Australian States Urge People Under 40 To Take AZ Vaccine, Health News, ET HealthWorld


Australia: The state governments of Queensland and Western Australia on Wednesday advised people under the age of 40 not to take the AstraZeneca vaccine due to the risk of a rare blood clotting disorder, despite the fact that the Australian government has made these vaccines available to all adults.

State government advice to under 40s is based on UK government guidelines, while the new federal government’s position recognizes the scarcity of Pfizer vaccine and the urgent need to accelerate a slow national rollout.

The disagreement has fueled confusion as around half of Australia’s population is locked in Queensland, Western Australia, New South Wales and the Northern Territory due to new groups, mainly the Delta variant, which would be more contagious.

Australians have only two vaccines to choose from, and locally made AstraZeneca is more abundant.

Queensland Chief Health Officer Jeannette Young said young adults should wait until Pfizer is available, although only 5% of all Australians are fully vaccinated.

With only 42 active coronavirus cases in Queensland, AstraZeneca was not worth the risk for young adults, she said.

“No, I don’t want people under 40 to get AstraZeneca because they’re at an increased risk of getting – it’s rare – but they’re at an increased risk of getting this rare bleeding syndrome,” Young said.

“I don’t want an 18-year-old from Queensland to die of a bleeding disease which, if he got COVID, probably wouldn’t die,” Young added.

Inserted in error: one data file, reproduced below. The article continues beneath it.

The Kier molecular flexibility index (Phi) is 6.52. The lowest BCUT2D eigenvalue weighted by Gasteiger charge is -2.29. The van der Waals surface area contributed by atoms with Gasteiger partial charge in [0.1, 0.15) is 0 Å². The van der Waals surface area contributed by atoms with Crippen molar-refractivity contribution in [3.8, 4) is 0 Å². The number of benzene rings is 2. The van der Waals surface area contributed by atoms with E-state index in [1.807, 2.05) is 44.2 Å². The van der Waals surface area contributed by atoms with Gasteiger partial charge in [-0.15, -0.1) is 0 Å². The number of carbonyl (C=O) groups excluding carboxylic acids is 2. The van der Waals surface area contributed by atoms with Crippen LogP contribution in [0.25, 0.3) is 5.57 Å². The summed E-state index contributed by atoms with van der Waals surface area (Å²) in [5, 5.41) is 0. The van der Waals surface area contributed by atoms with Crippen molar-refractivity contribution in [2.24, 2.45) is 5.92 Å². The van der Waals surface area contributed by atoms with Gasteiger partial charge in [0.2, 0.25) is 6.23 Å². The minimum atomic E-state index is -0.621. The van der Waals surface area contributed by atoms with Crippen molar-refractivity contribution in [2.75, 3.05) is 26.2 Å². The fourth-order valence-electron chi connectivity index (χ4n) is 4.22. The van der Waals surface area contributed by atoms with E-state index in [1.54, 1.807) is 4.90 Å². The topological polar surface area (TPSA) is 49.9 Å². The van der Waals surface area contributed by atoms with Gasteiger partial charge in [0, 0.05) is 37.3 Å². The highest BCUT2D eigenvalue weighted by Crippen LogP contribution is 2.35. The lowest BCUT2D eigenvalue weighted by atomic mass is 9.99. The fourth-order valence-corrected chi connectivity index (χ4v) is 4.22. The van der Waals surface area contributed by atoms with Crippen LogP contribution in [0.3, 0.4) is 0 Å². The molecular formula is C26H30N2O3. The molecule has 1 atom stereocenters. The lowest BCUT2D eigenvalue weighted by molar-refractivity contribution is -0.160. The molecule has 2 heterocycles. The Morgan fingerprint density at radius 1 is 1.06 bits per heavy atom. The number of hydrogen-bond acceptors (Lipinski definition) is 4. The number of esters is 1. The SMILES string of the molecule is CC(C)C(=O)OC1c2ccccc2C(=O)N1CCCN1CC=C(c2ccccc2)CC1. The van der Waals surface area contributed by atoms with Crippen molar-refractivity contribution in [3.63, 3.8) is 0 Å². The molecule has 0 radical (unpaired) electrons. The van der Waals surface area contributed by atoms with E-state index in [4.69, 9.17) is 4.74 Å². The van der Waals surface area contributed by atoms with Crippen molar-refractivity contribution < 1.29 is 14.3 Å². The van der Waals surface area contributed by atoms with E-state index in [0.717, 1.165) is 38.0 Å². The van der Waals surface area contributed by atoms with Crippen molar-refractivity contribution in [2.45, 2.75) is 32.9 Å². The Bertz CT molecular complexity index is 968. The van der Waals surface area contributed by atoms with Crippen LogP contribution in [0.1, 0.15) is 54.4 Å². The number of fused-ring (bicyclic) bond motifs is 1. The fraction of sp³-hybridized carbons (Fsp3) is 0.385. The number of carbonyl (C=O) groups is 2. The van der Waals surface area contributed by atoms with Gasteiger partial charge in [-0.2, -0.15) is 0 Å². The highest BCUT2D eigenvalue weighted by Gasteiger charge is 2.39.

Australian vaccine advisor, the Australian Technical Advisory Group on Immunization, known as ATAGI, recommends Pfizer for people under the age of 60 because of the risk of clotting.

AstraZeneca had been recommended for all adults until a 48-year-old Australian woman died of bleeding in April. The vaccine was then recommended for people over 50 until the death of a 52-year-old man in May.

As concerns grew about new infections, the federal government decided on Monday to make AstraZeneca available to all adults and to indemnify the doctors who administer it against lawsuits.

Western Australian Prime Minister Mark McGowan said his government had taken a “different approach” to the federal government.

“Those under 40 shouldn’t have it,” McGowan said, referring to AstraZeneca.

Health Minister Greg Hunt said ATAGI’s advice continued to be the “guiding light” of his government.

But ATAGI said AstraZeneca could be given to people under the age of 60 “for whom Pfizer is not available.” The conditions included that the benefits were likely to outweigh the risks and that the decision to take AstraZeneca was informed.

“We respect deeply throughout the pandemic a range of opinions have been put forward, but the critical elements are that we have a national immunization program, which is based on medical advice and continues to be based on that medical advice, ”Hunt said.

Hunt declined to say whether Australians under 40 should expect doctors to inject them with AstraZeneca.

“I would certainly never stand between a patient and a doctor when an informed decision to get the vaccine has been made,” Hunt said.

Many younger Australians have expressed an interest in accepting the AstraZeneca option.

The central Australian town of Alice Springs was added to the list of locked locations on Wednesday.

A miner had been infected in a gold mine and then spent several hours at Alice Springs airport before returning from the Northern Territory to South Australia, where he infected his wife and three of his children in the state capital, Adelaide, officials said.

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